4-Fluoro-7-nitro-2,1,3-benzoxadiazole (NBD-F) and anhydrous ethylenediamine were purchased from Tokyo Kasei (Tokyo, Japan).

Trypsin from porcine pancreas and l-Arg were purchased from Sigma-Aldrich (Milwaukee, WI).

Arg ethyl ester dihydrochloride was purchased from Wako Pure Chemicals (Osaka, Japan).

The PMBNs were synthesized as described in the previous report.17

Two kinds of PMBN were tested, and the mole fractions of each monomer unit in the PMBN were MPC/BMA/MEONP = 0.4/0.5/0.1 and 0.3/0.6/0.1, described as PMBN40 and PMBN30, respectively.

Water was purified by MilliQ apparatus (Millipore, Bedford, MA).


Separations were performed on a microfabricated PMMA chip, i-chip 3 DNA (Hitachi, Tokyo, Japan).

The schematic layout is shown in Fig. 2.

The microchip has dimensions of 85 mm × 50 mm square with three simple cross channels of 100 µm in width and 30 µm in depth.

The distance between the sample reservoir (SR) and the sample waste (SW) was 10 mm, whereas the distance from the buffer reservoir (BR) and the buffer waste (BW) was 44 mm.

A small plastic tip was attached to each reservoir and each waste for sample or buffer introduction and removal, respectively.

The microchip electrophoresis system was the same as described in our previous report.6

50 mM Tris–HCl buffer (pH 7.5) was used as the running buffer.

The voltage settings were also based on a previously published report.6

In all experiments, the potentials of 100, –90, –500 V were applied to SR, BR and SW, respectively, for the 40 s sample introduction, while BW was grounded.

This ensured minimal sample introduction bias in the injection cross section.

The voltage program for the separation of analytes was 500, 900, 500 V for SR, BR and SW, respectively, and BW was grounded.

After every run, each reservoir was replaced with fresh buffer.

A cleaning procedure was performed by flowing the buffer in the channel for 2 min using the same voltage program as that for sample separation.

(Caution! The electrophoresis uses high voltages and special care should be taken when handling the electrophoresis electrodes).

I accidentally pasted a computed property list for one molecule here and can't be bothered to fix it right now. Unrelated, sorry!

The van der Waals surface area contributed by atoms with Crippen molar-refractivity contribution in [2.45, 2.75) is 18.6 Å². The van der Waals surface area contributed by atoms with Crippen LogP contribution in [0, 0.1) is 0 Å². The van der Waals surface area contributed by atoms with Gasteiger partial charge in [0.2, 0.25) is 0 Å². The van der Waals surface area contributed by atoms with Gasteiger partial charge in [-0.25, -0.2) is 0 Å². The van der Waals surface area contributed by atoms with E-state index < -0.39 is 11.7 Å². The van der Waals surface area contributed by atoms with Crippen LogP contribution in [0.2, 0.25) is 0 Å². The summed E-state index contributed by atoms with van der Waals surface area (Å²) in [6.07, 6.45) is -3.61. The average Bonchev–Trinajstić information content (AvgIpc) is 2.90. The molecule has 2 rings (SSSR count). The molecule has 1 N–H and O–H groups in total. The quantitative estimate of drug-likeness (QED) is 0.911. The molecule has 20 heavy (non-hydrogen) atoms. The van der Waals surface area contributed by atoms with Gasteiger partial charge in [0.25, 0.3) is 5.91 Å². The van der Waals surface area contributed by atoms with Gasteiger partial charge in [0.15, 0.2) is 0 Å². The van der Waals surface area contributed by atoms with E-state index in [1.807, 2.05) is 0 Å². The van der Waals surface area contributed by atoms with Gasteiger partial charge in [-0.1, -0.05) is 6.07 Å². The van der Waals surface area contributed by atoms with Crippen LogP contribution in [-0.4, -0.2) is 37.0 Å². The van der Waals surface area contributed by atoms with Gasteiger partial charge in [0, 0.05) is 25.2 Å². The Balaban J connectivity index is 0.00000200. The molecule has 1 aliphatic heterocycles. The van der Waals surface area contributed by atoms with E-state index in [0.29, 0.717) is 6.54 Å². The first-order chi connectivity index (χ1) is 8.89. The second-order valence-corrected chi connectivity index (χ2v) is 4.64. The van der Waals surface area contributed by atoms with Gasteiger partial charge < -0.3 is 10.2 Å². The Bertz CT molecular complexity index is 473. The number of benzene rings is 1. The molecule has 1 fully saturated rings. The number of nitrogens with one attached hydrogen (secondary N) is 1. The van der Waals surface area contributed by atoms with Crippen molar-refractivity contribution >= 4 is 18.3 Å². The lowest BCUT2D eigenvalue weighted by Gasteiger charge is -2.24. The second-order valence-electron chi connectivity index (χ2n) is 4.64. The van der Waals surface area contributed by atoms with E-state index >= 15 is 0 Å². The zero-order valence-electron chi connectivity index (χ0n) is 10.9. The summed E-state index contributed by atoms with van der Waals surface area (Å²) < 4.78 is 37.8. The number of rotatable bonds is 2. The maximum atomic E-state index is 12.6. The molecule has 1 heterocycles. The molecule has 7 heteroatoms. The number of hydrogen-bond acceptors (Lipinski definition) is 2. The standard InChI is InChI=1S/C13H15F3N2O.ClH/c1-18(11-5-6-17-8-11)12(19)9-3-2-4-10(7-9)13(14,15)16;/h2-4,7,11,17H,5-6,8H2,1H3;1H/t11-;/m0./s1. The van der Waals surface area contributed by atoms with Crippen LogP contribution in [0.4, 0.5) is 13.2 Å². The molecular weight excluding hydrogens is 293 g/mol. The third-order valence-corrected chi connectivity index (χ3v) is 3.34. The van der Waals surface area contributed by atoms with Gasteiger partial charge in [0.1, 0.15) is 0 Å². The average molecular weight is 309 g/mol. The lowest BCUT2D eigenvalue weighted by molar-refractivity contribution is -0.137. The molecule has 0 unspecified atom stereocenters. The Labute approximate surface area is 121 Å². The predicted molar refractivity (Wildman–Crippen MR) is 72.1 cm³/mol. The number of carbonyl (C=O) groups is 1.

Derivatization of samples with NBD-F

Samples were derivatized with NBD-F according to the procedure by Imai et al.18

Derivatized samples were diluted with the running buffer.

Before use, all solutions were filtered through a 0.22 µm membrane (Millipore, Bedford, MA) and degassed by ultrasonication.

Trypsin immobilization on the microchip

All channels were filled with 50 mM Tris–HCl (pH 7.5) and the other three reservoirs except for the SR were filled with 50 µL of the buffer to prevent the PMBN solution from permeating into the channels and the other reservoirs.

A 10 µL volume of the 0.3% (w/v) PMBN aqueous solution was carefully added to the SR and allowed to stand for 5 min so that the PMBN could adsorb onto the PMMA surface of the SR.

After the solution was removed, the SR was dried using air.

The PMBN solution was again added to the SR and the same procedure was repeated once more.

A 10 µL solution of trypsin (10% (w/v)) in 50 mM Tris–HCl (pH 7.0) containing 20 mM CaCl2 was carefully added to the SR and allowed to react with the adsorbed PMBN at 4 °C for 2 days.

After the unreacted trypsin was removed, the SR was washed and filled with 50 mM Tris–HCl (pH 7.5) before analysis.

On-chip tryptic digestion

Before reaction, the channels were filled with 50 mM Tris–HCl (pH 7.5).

Also the three reservoirs except for the SR were filled with 50 µL of the same buffer.